Ashes, embers, and coals: Significant sources of burn-related morbidity in children

Robert D. Winfield, Mike K. Chen, Max R. Langham, David W. Kays, Elizabeth A. Beierle

Research output: Contribution to journalArticlepeer-review

Abstract

Burn injuries remain the leading source of pediatric morbidity and mortality, with burns to the feet presenting unique management challenges. Characterization of the etiology of these burns may identify strategies for injury prevention. A retrospective review of pediatric patients with isolated foot burns was performed. Between September 1992 and February 2006, 155 patients were admitted with isolated foot burns. The majority (69%) of these injuries resulted from walking on hot ashes, with the remainder being from scald, flame, or contact burns. The median percent TBSA burned was similar in ash and nonash burns, but median LOS was 1 day less in ash burns. Children with ash burns were significantly older and less likely to have full thickness burns than children with nonash burns. Patients with ash burns were also less likely to require excision and grafting than those who were burned by other mechanisms. Both short and long-term complications were infrequent. Although ash burns tend to be more superficial than burns of other etiologies and are associated with a shorter length of stay, they often require surgical intervention. Because of their relative frequency and severity, ash burns to the feet warrant attention as an area for preventive focus.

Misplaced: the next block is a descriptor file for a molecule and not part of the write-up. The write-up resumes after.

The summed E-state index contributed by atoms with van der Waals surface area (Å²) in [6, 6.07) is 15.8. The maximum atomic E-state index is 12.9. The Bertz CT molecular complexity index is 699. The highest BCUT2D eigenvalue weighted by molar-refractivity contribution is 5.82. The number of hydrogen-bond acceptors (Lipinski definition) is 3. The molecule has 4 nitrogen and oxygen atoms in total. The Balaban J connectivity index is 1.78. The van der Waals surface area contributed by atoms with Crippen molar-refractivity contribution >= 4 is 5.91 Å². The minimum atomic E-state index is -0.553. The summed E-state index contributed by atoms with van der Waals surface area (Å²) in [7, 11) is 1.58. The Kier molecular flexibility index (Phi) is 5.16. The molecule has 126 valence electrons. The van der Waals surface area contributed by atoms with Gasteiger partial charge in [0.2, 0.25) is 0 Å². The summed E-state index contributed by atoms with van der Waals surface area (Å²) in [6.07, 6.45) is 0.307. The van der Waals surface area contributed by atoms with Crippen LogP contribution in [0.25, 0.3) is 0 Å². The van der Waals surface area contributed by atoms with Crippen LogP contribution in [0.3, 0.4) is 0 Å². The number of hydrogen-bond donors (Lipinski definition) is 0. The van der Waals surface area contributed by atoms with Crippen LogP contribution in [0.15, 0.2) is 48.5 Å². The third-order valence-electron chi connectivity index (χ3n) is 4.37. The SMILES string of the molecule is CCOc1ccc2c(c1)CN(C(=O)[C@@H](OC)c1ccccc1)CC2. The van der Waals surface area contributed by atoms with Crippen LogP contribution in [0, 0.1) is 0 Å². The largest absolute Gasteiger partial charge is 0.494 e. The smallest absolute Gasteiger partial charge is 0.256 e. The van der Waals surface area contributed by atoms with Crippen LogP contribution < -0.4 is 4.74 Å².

Original languageEnglish (US)
Pages (from-to)109-113
Number of pages5
JournalJournal of Burn Care and Research
Volume29
Issue number1
DOIs
StatePublished - Jan 2008

ASJC Scopus subject areas

  • Surgery
  • Emergency Medicine
  • Rehabilitation

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